4-15: I ended up going to Saratoga, I put in at the boat launch by the 9P bridge. There was an impassable sheet of ice about one inch thick that blocked access to the lake. Funny, the launch is completely open, the lake is completely open, but there was that sheet of ice tight to both shores just at the mouth of Fish Creek.
So I rowed Fish Creek the other way, north 2.5 miles to the rte 67 bridge, under which I had my lunch out of the blizzard, and back. It's a nice stretch, no buildings whatsoever on the northern end except for the Skidmore boat storage garage.
Bailing was taken care of with a sponge. The gore-tex suit performed admirably. Saw and heard loons!
April 21: Circumnavigated Saratoga Lake, rowed 12 miles. The water level was 3 to 4 feet higher than normal so put-in was interesting.
The guy taking the money for parking ($6.) said that I should look first and find out if I dare go out with the water so high (and then come back and pay). The water was up to the backs of the benches. It was a good thing really because it kept a lot of motor boats from launching and it was fun to look at the cabins around the lake and see which of them were flooded.
The put-in was no problem because I was wearing a goretex drysuit. I just strolled into the water perfectly dry until I could step into the boat.
I made for Snake Hill because it the easiest point of reference on the lake and because we always use it for orientation in the winter. Oh yah, I can do this trip in my other boat (DN iceboat) in about 20 minutes. Quite a bit of graffitti on the sides of Snake Hill.
It was a beautiful flat water rowing day. I'm so glad and surprised to see so many loons on Saratoga!
Went by Brown's Beach and South Shore Marina looking for a cup of coffee, no luck so I headed for Manning's Cove where I could pull up at Karl's frontage and have lunch. His deck was about a foot under water but I could sit on the steps.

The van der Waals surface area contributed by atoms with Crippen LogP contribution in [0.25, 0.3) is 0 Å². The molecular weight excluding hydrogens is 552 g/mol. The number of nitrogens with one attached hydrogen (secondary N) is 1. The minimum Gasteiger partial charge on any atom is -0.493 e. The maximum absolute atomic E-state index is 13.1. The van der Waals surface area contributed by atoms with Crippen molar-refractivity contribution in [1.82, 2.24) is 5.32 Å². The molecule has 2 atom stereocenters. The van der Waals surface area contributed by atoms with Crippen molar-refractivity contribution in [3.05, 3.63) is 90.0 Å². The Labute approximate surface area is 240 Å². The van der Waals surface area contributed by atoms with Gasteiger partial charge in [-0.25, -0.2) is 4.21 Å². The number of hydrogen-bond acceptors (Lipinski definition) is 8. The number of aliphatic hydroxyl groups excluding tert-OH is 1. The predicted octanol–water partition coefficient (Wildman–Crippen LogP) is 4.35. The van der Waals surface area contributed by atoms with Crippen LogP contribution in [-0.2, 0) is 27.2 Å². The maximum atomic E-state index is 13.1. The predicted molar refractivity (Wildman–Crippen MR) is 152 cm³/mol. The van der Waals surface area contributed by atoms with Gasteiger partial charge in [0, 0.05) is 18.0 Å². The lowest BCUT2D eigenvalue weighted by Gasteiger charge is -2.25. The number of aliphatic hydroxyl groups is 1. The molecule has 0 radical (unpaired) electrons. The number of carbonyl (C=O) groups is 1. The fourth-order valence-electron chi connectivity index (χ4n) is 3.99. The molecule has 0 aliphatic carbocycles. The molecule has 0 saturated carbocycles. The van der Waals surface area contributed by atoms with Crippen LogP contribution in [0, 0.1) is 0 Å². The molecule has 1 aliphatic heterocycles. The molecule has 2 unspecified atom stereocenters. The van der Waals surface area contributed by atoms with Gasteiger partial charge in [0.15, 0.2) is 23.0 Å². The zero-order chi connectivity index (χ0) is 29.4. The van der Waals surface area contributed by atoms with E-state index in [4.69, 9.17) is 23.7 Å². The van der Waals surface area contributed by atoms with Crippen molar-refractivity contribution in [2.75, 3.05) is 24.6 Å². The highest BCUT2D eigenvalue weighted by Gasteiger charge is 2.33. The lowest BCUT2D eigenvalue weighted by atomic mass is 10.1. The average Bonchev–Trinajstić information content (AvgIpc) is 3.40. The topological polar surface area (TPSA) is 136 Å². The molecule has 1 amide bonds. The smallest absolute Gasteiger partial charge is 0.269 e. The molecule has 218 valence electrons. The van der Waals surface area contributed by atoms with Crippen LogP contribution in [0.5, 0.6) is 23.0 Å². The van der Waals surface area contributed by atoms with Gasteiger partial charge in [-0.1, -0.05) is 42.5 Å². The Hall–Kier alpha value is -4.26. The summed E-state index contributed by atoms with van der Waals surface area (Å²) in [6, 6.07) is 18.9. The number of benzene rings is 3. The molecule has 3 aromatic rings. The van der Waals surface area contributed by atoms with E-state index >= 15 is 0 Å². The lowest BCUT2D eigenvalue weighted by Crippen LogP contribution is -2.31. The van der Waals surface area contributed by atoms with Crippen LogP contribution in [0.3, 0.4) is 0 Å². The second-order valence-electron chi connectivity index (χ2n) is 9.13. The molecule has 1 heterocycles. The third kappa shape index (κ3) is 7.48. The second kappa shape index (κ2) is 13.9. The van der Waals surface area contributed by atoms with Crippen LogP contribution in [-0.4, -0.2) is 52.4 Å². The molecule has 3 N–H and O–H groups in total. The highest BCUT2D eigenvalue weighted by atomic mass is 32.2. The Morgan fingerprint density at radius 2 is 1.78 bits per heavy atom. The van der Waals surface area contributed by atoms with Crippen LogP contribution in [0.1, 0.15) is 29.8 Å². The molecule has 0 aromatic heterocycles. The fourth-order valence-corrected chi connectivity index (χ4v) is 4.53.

Then I went on north along the west side of the lake. You come to the Sailing Club, end of the road going north from Mannings Cove, and after that it's all marshy and not built in. Went by the mouth of the Kayderossas and tried to picture where the Kadeross park used to be. It's a very nice place now, but full of condos, totally private.
There used to be a put-in there at the park where you could launch a little sailboat, but no more. As a matter of fact you can't really trail sail on Saratoga at all.
As you can see from the map the public launch is on the other side of a low bridge, so if you have a mast on your boat you're out of luck. This is a peeve for me because it also means no launch for iceboats in the winter either. The marinas close in the winter so no access for iceboats at all.
I did quite enjoy my row around Saratoga Lake. But it's a Lake, and can't compare with the Hudson.
Snake Hill from the north
April 29: Put in at Coeyman's landing, rowed down to the end of Houghtaling Island and back. Seven miles, but the current was going out at almost two miles an hour, and a north wind picked up, so it was a good workout getting back.
I thought that there may be a channel between the bottom of lower Schodack Island and the top of Houghtaling Island. Looks like it, there's a good start of a channel there. Today the tide was low so I walked in to see. No dice, the channel looks promising at first but would require a lot of chainsaw work to cut the fallen trees, etc. And then it sort of peters out, doesn't go through to the other side.
There used to be a bunch of islands here, Upper Schodack Island, Lower Schodack Island and Houghtaling Island, and several smaller ones. The Mahican Indians had a headquarters here, in 1609 Henry Hudson stopped to talk to them, the Shakers had property here. At one time there were 13 ice harvesting businesses located on the islands. It was good farm land, there's a lot of history, but beginning in the 20s the islands were covered up with debris from dredging, up to six feet thick in some places. Islands were joined or removed, the channel was deepened, and the shoreline became what we see today.
As you can see from the map, Upper and Lower Schodack Islands are shown with the name of "Castleton Island." The State Park there is not named Castleton Island State Park, but rather Schodack Islands State Park -- the better name in my opinion.
19th century maps showing the maze of islands that would come and go through the decades at Coeymans. These islands were removed and the river dredged so that steamboats could pass. The debris was stashed on the shores behind dikes or in the channels between the islands. Big islands became peninsulas, smaller islands were removed or incorporated into the shoreline.